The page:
KARACHI: Comprehensive policies, opportunistic screening, culturally-relevant measures and universal healthcare are needed to improve Pakistani women’s access to healthcare and thereby improving their quality of life, said experts at a public awareness session held here on Wednesday.
The all-women panels at the ‘Dialogue for Diagnostics’ forum held by Roche highlighted the impediments that led to growing disparity in healthcare and prevented women from seeking diagnoses.
Discussing the ‘spotlight on women’s health’, the audience was informed that women were at a greater risk of diseases — including diabetes, cancers, heart ailments and arthritis — with the delay in diagnosis making their situation worse.
In a panel discussion on ‘Addressing Gender Inequalities in Healthcare’ moderated by Institute of Public Health Dean Dr Zarfishan Tahir, Dr Huma Qureshi, consultant gastroenterologist and national lead on viral hepatitis, highlighted the restrictions on women’s mobility and decision making. “Women can make choices for their children’s health and can go to a doctor if a child is ill. However, they do not have the agency to go to a doctor for their own health.”
Need for integrated diagnostics, trained workforce and cohesive policies with a gendered lens stressed
“It’s a sad state of affairs. Mard ijazat nahi dete. If men agree to take women to hospitals, it’s usually after work and by then hospitals ka time khatam ho gaya hota hay,” she said.
Dr Qureshi called for a change in the health service model where hospital OPDs function between 8am-2pm. “This limits women access, especially those who are dependent on husbands or male family members to go to hospitals. From 8am to 8pm or 24/7 is the way to go as it offers them flexibility.”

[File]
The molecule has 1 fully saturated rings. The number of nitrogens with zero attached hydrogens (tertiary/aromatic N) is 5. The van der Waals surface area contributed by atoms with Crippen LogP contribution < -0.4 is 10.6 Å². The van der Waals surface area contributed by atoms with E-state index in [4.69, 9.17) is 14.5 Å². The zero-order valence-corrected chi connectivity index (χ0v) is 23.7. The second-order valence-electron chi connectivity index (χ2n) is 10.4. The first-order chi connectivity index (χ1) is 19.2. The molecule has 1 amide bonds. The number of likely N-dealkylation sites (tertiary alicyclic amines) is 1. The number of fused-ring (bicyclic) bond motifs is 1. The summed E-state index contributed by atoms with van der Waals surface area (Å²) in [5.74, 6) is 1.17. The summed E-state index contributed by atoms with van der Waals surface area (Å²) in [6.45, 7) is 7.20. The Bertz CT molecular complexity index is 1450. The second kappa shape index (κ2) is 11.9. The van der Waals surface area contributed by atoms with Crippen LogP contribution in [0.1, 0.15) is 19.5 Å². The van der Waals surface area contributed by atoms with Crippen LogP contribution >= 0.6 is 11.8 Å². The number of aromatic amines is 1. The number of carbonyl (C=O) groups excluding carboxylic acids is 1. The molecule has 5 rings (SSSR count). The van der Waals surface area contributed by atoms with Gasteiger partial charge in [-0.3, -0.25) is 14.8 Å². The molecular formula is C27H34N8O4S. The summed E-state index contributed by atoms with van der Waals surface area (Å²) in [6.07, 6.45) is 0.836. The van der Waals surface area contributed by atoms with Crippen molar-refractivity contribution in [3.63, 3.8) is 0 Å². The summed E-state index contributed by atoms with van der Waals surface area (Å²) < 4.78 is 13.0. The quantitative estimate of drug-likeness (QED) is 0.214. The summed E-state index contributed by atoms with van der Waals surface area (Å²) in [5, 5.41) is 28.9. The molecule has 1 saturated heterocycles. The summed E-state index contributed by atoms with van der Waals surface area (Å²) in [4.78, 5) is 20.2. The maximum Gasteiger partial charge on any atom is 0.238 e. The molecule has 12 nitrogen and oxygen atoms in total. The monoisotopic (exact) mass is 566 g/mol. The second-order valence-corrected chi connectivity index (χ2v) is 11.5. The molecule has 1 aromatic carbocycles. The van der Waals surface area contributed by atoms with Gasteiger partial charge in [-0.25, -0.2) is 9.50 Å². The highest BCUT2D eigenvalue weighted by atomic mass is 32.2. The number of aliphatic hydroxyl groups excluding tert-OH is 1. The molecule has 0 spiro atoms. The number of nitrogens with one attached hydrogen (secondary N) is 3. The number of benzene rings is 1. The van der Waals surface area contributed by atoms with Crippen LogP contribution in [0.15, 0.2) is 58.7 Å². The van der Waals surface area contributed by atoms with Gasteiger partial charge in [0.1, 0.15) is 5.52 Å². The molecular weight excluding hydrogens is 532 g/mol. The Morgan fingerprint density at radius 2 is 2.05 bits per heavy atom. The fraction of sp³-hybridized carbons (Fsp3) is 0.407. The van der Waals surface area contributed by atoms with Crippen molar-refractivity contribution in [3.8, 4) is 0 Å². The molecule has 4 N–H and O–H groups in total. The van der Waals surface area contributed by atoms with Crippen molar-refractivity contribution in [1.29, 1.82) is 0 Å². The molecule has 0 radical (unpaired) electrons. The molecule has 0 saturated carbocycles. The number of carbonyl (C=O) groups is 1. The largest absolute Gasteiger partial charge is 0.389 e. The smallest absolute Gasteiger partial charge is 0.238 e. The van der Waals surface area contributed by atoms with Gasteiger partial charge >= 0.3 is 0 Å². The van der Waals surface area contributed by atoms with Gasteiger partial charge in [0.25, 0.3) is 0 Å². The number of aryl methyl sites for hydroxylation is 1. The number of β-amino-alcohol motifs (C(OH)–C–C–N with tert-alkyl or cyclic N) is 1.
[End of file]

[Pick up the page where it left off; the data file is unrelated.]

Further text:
On the occasion, Dr Naveen Faridi, head of the pathology department at Liaqat National Hospital & Medical College, shared that Karachi had the highest number of breast cancer cases in South Asia.
“Breast cancer cases have gone up. Every week, 20 women are diagnosed [at Liaqat National Hospital],” she said. “Most women feel shy [talking about breasts] and lack the knowledge that is essential and could help them reach a doctor at the earliest.”
In the ‘Rethinking & Redefining Women’s Health’ panel discussion, Dr Shehla Zaidi, professor of health policy and systems at the Aga Khan University, called for the need to integrated diagnostics. “Think downstream and low cost. Go for rapid tests.”
She noted that policies were often too fragmented and must be cohesive. She further called for a “gendered lens” when formulating policies.
Dr Bushra Jamil, professor of medicine and infectious diseases at Aga Khan University Hospital and president of the Medical Microbiology & Infectious Diseases Society Pakistan, said that diagnostic access is linked to education and awareness. “Most importantly, a trained workforce is essential. The right kind of workforce which can interpret results, link these to reporting and then these are linked to the national database,” she added.
Noting that women can be in a decision-making position or subversive depending on their circumstances, regardless of them being in rural or urban areas, she called for culturally-sensitive and locally-relevant solutions. Increased education and awareness — particularly sensitising men — can lead to improved health seeking behaviour in women, she added.
Dr Jamil also called for increasing the number and scope of lady health workers (LHWs). “The LHWs are being overburdened. They were trained for one programme initially and now are dealing with multiple ones. There is need to develop their expertise in specialised areas”, so that they can deliver effectively to the most disadvantageous women and children.
On the occasion, Dr Sara Zuberi Salman, provincial head of the WHO Sindh office, shared the programmes that were being implemented in the province.
Published in Dawn, March 17th, 2022